Unraveling the hydrology and sediment balance of an ungauged lake in the Sudano-Sahelian region of West Africa using remote sensing
The presence of ephemeral ponds and perennial lakes in the Sudano-Sahelian region of West Africa is strongly variable in space and time. Yet, they have important ecological functions and societies are reliant on their surface waters for their lives and livelihoods. It is essential to monitor and understand the dynamics of these lakes to assess past, present, and future water resource changes. In this paper, we present an innovative approach to unravel the sediment and water balance of Lac Wégnia, a small ungauged lake in Mali near the capital of Bamako. The approach uses optical remote sensing data to identify the shoreline positions over a period of 22 years (2000–2021) and then attributes water surface heights (WSHs) to each observation using the lake bathymetry. We then present a novel methodology to identify and quantitatively analyze deposition and erosion patterns at lakeshores and in lake beds. The method therefore represents a significant advancement over previous attempts to remotely monitor lakes in the West African drylands, since it considers not only changes in water depth to explain recent declining trends in lake areas, but also changes in the storage capacity. At Lac Wégnia, we recognize silting at the tributaries to the lake, but overall, erosion processes are dominant and threaten the persistence of the lake because of progressive erosion through the natural levee at the lake outlet. This factor contributes 66 %±18 % to the decreasing WSH trend, while 34 %±18 % of the dry-season lake level changes are explained by increasing evaporation from the lake and by possibly falling groundwater tables. Due to the decreasing reservoir capacity of the lake, WSHs are declining even in the wet season in spite of positive rainfall patterns.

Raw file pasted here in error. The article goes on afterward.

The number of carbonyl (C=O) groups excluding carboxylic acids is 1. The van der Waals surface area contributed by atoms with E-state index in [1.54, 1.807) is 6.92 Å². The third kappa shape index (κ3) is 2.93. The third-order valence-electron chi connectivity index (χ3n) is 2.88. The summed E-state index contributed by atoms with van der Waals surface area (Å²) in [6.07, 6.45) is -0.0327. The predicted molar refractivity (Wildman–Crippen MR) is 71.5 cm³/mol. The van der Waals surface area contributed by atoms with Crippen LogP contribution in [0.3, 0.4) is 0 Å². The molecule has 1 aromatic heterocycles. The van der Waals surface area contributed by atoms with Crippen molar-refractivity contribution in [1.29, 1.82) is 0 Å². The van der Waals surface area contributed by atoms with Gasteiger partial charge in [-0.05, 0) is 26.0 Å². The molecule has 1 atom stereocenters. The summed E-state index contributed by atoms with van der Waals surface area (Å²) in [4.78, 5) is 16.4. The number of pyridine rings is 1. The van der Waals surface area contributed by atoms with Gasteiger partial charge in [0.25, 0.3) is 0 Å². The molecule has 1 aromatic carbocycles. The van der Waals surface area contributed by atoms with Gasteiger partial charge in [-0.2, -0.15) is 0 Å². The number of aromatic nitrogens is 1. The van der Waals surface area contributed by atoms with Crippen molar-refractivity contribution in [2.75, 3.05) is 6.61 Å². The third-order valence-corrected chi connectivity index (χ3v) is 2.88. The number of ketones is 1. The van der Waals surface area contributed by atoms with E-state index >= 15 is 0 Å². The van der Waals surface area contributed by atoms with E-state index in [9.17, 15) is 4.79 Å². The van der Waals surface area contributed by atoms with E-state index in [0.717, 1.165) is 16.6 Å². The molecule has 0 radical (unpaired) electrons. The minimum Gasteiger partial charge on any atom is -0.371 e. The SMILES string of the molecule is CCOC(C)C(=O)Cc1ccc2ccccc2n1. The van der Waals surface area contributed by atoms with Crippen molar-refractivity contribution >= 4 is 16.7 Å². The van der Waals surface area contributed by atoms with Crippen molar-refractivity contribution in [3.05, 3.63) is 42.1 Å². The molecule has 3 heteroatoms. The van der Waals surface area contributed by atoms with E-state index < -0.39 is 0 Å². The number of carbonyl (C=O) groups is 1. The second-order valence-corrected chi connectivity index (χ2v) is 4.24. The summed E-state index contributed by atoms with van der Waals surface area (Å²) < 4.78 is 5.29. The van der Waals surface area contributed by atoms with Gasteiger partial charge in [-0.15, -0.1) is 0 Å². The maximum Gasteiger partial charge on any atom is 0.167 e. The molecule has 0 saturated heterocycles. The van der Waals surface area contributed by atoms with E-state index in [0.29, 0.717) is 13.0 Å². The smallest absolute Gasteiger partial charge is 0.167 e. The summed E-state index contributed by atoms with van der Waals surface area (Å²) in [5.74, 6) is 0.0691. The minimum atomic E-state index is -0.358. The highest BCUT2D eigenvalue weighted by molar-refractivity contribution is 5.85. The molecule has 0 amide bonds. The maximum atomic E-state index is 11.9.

In arid and semi-arid areas of West Africa, small reservoirs and natural lakes improve the reliability of water supplies for livestock and humans and allow the diversification of agricultural activities at the local scale (Fowe et al., 2015). Wetlands are important for biodiversity maintenance, ecosystem functioning, and conservation (e.g., Brouwer et al., 2014). At the same time, water resources in sub-Saharan West Africa are under increasing pressure due to climatic changes, population growth, and land degradation (Leblanc et al., 2008; Favreau et al., 2009; Oyebande and Odunuga, 2013). Changes in land use and land cover can have unexpected consequences for the dynamics of surface waters. Famously, a phenomenon referred to as the “the Sahelian paradox” led to an increase in surface water despite a general precipitation decline during the last decades of the 20th century. The phenomenon was first reported for small watersheds in Burkina Faso by Albergel (1987) and later also for several other watersheds in the West African Sahel (Descroix et al., 2009; Amogu et al., 2010). Increasing runoff coefficients because of overall vegetation decay due to the erosion of shallow soils and long drought periods have been identified as one of the main drivers of the seemingly paradoxical ecohydrological changes (Dardel et al., 2014; Gal et al., 2017). In addition, the Sahel has seen a tendency toward rising daily precipitation extremes (Frappart et al., 2009; Panthou et al., 2014) and increasingly concentrated runoff (Gal et al., 2017). The combination of all these effects leads to both higher inflow (Gal et al., 2016) and higher sediment input to Sahelian lakes. The first has manifested in a spectacular increase in pond and lake areas in the pastoral Sahel, such as the Gourma region in northern Mali (Gardelle et al., 2010; Gal et al., 2017), and the latter in observations of increasing turbidity and suspended particulate matter in lakes and ponds of the western Sahel (Robert et al., 2017).
While the water availability in some natural freshwater reservoirs in the arid and semi-arid regions of sub-Saharan West Africa benefited from these changes in precipitation and runoff patterns, other lakes have seen strong declines in surface area. As such, Lake Chad is the most famous example. The surface area of Lake Chad decreased by more than 90 % between the 1960s and the 1980s (Pham-Duc et al., 2020; Mahmood and Jia, 2019; Gao et al., 2011). The shrinkage of Lake Chad has been attributed to severe droughts and increased irrigation withdrawals (Coe and Foley, 2001). The lake split in two parts in 1972. Because the southern pool receives more than 95 % of river inflow, the northern pool ran completely dry in the 1980s and has hardly recovered since then (Lemoalle et al., 2012). Excess water spilling to the northern pool is not sufficient to maintain a permanent free water surface, and, even without irrigation, the current climatology does not favor a single lake (Gao et al., 2011).